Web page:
Does it ever feel like it was easier finding Prince Charming than selecting the perfect engagement ring? When it comes to a piece of "forever" jewelry, there can be more pressure than there needs to be. Ultimately, pick a ring that reflects your style, and you will grow to love it even more over the years. We've got 10 rings using 10 different gemstones to help you find a stone for your ring that you will adore just as much on your 40th anniversary as you do today.
First up is an engagement ring classic. Diamonds are a gorgeous and timeless way to go for your center stone (or for complementary stones around the setting and band). Symbolizing eternal love and strength, diamonds are among the most expensive gemstones, but are also the most popular. Therefore, it should be an easy and straightforward process to find plenty of options in different cuts and settings. Above, this stunning round diamond is nested inside a circle of silver beads. Perfect for brides that like their jewelry unique and playful, this diamond is also conflict-free, so there need be no worry about where it was sourced.
These beautiful deep blue gemstones are judged for their color quality (as are most gemstones), with the clearest, deepest blues being the most valuable. These are stones that have a slightly more purple than greenish tone, and present as more of a royal blue than a turquoise. They are synonymous with fidelity, and are therefore an ideal stone for a ring that represents your marriage vows. Above, this emerald-cut sapphire is flanked by two diamonds on a platinum ring, creating a sleek, modern style.
Related to the emerald, as they are both from the mineral beryl, these lighter blue stones have a sparkling, watery quality. The ideal aquamarine stone is a deeper aqua than the one shown above, but many brides favor the look of the lighter shades, regardless of cost. These lovelies represent peace and courage, and complement a wide variety of skin tones.
When considering gemstones for their rings, brides often forget about the humble pearl. Simple, pretty, and nostalgic, pearls are vastly more affordable than a gemstone of a similar size. Whether your pearl is cultured or natural, they symbolize purity and innocence. Vintage brides should consider going to an estate jewelry dealer to check out antique options, if they want a one-of-a-kind piece.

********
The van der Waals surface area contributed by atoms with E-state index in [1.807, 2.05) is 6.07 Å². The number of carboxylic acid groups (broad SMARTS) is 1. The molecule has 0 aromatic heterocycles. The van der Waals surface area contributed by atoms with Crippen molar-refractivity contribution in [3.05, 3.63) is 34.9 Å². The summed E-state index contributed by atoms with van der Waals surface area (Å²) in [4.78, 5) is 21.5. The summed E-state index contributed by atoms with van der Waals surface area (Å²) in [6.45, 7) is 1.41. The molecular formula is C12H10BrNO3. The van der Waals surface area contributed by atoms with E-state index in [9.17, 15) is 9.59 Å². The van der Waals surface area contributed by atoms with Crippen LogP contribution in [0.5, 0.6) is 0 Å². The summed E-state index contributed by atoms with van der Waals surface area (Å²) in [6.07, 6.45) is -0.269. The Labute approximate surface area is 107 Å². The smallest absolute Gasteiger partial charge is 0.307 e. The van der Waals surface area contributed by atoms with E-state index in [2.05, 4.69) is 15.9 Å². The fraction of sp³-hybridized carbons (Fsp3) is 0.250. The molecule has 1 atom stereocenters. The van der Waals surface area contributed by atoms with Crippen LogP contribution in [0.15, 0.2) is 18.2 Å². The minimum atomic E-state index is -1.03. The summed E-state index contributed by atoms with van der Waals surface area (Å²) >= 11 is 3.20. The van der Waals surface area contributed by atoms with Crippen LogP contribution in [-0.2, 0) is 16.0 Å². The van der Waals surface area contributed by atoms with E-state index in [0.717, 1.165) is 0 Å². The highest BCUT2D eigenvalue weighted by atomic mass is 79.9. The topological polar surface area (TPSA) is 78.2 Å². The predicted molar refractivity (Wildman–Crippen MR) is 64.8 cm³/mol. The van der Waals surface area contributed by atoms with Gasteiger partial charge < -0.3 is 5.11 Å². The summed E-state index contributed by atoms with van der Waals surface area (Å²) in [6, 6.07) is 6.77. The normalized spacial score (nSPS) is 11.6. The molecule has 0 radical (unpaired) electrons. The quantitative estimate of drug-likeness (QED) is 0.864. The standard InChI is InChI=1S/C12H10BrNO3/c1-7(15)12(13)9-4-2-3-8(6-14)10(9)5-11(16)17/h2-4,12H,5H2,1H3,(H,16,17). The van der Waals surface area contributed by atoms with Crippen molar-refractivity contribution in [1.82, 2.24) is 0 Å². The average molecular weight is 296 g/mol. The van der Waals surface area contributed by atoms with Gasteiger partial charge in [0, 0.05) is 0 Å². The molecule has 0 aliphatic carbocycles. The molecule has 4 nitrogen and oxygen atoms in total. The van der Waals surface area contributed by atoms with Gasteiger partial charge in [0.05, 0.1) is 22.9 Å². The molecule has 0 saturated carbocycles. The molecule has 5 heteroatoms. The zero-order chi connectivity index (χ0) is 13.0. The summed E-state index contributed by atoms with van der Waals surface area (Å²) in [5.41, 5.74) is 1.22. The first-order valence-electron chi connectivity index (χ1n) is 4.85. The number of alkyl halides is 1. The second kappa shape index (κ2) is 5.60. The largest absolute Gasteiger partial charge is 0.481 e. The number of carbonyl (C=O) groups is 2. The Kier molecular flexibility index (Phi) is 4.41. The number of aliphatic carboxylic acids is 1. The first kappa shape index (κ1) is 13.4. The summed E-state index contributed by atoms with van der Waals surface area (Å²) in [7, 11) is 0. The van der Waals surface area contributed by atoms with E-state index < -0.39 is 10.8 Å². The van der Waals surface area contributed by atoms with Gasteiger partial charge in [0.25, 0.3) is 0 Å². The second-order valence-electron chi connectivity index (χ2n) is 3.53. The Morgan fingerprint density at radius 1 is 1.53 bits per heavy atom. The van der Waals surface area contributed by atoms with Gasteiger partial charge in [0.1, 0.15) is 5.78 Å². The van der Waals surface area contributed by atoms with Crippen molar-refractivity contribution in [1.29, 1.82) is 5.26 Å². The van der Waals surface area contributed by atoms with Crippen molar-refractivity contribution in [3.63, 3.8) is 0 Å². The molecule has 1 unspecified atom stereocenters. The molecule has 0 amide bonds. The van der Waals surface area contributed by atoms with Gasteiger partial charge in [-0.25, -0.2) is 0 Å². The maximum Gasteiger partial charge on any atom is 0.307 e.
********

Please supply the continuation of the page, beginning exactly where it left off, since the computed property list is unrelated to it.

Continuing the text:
Mentioned earlier, the quality of the color of these gemstones is the most important aspect for determining their value. In emeralds, in addition to a deep green hue, it is equally important for the stone to have excellent clarity. In other words, you don't want a cloudy emerald regardless of the depth of green. Emeralds represent wisdom and hope; a great philosophy to enter into marriage with. This ring above features an emerald nestled between two smaller diamonds on a pave band of platinum. This stone suits "winter" skin tones well.
A completely unique and often underused gemstone is peridot. It's distinctively bright yellow-green coloring looks fantastic on brides with darker complexions. Symbolizing good luck (something we all want on our wedding day), this ring above features an oval peridot completely surrounded by glittering diamonds. It's thin band and longer stone would be great for a bride looking to visually elongate her fingers.
Of course, as with most gemstones, size matters. In almost all cases, a much larger stone will have a much higher value. However, as amethysts are a variety of quartz, this stone is absolutely all about the color, and size is much less relevant. Ideally, an amethyst will be a clear, yet deep purple. This example above shows off the gorgeous luminosity of amethysts with its round cut and tiny gold detail along the white gold band. Amethysts symbolize humility and sincerity.
With its signature brick red color, garnets have been a tremendously popular gemstone. If you are interested in vintage pieces, you will probably find many garnet engagement rings because of their prevalence during the 19th century. Because of its deep, bold color, a garnet doesn't need to be big to have an impact. Above, this demure round garnet on a gold band proves that this stone can be stunning no matter the size. In fact, in many cultures the garnet reminded people of pomegranate seeds. It represents healing, fertility, and sacrifice.
A pinker red than the garnet, rubies are arguably the most popular gemstone after diamonds. Indeed, they have represented wealth and status throughout many centuries and cultures. Thought to herald good fortune, rubies symbolize passion, love, and courage. Above, this unique floral setting with small round diamonds holds a deep magenta ruby. For a ruby to be of the best quality, it must be a deep pink-red (often referred to as "blood" red). Rubies that are too light are often labelled pink sapphires.
Topaz comes in a variety of shades from bright yellow to vibrant aqua, but some of the most highest-valued stones are those that have an almost transparent, slightly yellowed quality (as shown in the halo engagement ring above). No matter the color, topaz stones represent trust, success, and confidence; a perfect choice for the couple just starting out with big aspirations.
All of these gemstones are also birthstones, so one reason you might want to consider a particular stone is if it is assigned to the bride's birth month. That shouldn't limit you, though, it's fine to use a topaz if you were born in June and not November. Most of all, just pick a stone with a color that you love or a meaning you identify with. Consider skin tone or budget separately, as you can most likely find varieties or sizes that can accommodate both.